“My story is the story of a startup that went global completely by accident,” said Kavita Shukla, founder and CEO of the FRESHGLOW Co.

Shukla is the innovator behind FreshPaper, a spice-infused paper insert that keeps fruits and vegetables fresh for up to four times longer. She invented FreshPaper by tinkering with some of the spices her grandmother gave her to prevent her from getting sick on a childhood visit to India.

She initially sought to apply FreshPaper in a developing-world context through a nonprofit. “I really wanted to get this to people in India and Africa,” she said. “But it was hard for me to convince donors that it was worth their time.”

Almost ready to give up, Kavita decided to make a batch of FreshPaper and try marketing her invention at the local farmer’s market. To her surprise, it was a hit. “What happened next was something we could never have imagined,” she said. “Simply through word-of-mouth, within a year, we were shipping FreshPaper to farmers and families in over 35 countries.”

“Having customers internationally for me was, personally, a really big deal,” Shukla said. “I had tried to get this product out in so many different ways and the idea that now we could get it to places like Haiti and Malawi and India was incredible.”

When the FRESHGLOW Co. first began shipping FreshPaper internationally, it was time consuming because “we didn’t know what we didn’t know.” It would take Shukla and her team 20 minutes to fill out one customs form, and then half of the orders wouldn’t even make it. “We would show up at the post office with a wheelbarrow full of international shipments,” she remembered.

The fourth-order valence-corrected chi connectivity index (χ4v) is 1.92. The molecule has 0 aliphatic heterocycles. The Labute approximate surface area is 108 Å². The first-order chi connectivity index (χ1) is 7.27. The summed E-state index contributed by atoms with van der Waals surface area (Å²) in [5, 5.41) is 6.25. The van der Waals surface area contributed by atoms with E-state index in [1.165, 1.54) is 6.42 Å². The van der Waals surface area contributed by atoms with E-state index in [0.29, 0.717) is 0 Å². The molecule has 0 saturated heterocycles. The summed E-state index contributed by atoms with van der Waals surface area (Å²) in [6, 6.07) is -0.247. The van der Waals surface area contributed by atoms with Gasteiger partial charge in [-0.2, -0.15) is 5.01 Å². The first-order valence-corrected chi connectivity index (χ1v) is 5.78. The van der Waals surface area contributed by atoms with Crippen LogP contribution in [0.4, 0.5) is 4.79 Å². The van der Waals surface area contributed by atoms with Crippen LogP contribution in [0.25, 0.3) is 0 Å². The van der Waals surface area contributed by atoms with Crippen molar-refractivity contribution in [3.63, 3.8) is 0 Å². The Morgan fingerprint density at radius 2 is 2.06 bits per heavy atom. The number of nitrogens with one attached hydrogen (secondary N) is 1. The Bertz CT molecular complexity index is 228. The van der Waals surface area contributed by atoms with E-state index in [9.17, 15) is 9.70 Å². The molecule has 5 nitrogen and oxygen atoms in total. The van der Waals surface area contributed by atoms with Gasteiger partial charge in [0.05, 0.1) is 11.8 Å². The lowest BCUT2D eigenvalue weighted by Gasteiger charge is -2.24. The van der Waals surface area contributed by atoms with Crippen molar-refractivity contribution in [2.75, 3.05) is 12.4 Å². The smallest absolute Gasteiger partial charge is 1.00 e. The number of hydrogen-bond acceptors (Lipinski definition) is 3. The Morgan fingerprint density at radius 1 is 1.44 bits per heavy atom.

One day, searching online, an intern pointed out UPS Mail Innovations, which could streamline the shipping process. The company began to leverage services platforms including UPS, BigCommerce, and QuickBooks to streamline the process, operate the business on a global basis and make an initially steep learning curve worthwhile.

Initially, the company faced difficulty trying to find international distributors, even after high-level endorsements from the likes of Oprah Winfrey.

“Going direct to [global] consumers, and showing that there was a market there and getting international press got us in front of distributors” domestically, Shukla recalled.

Shukla encourages innovators to not discount an idea because it is simple or because it was hard to get to market on the first try. Rather, she said, try to partner with a company with a specialization in the area where you lack expertise: “I, on my own, could have never gotten this into the hands of women in Haiti who are entrepreneurs running a small catering business in eight months. But somebody else could. UPS often held my hand through the global shipping process, for example. Just ask—you never know.”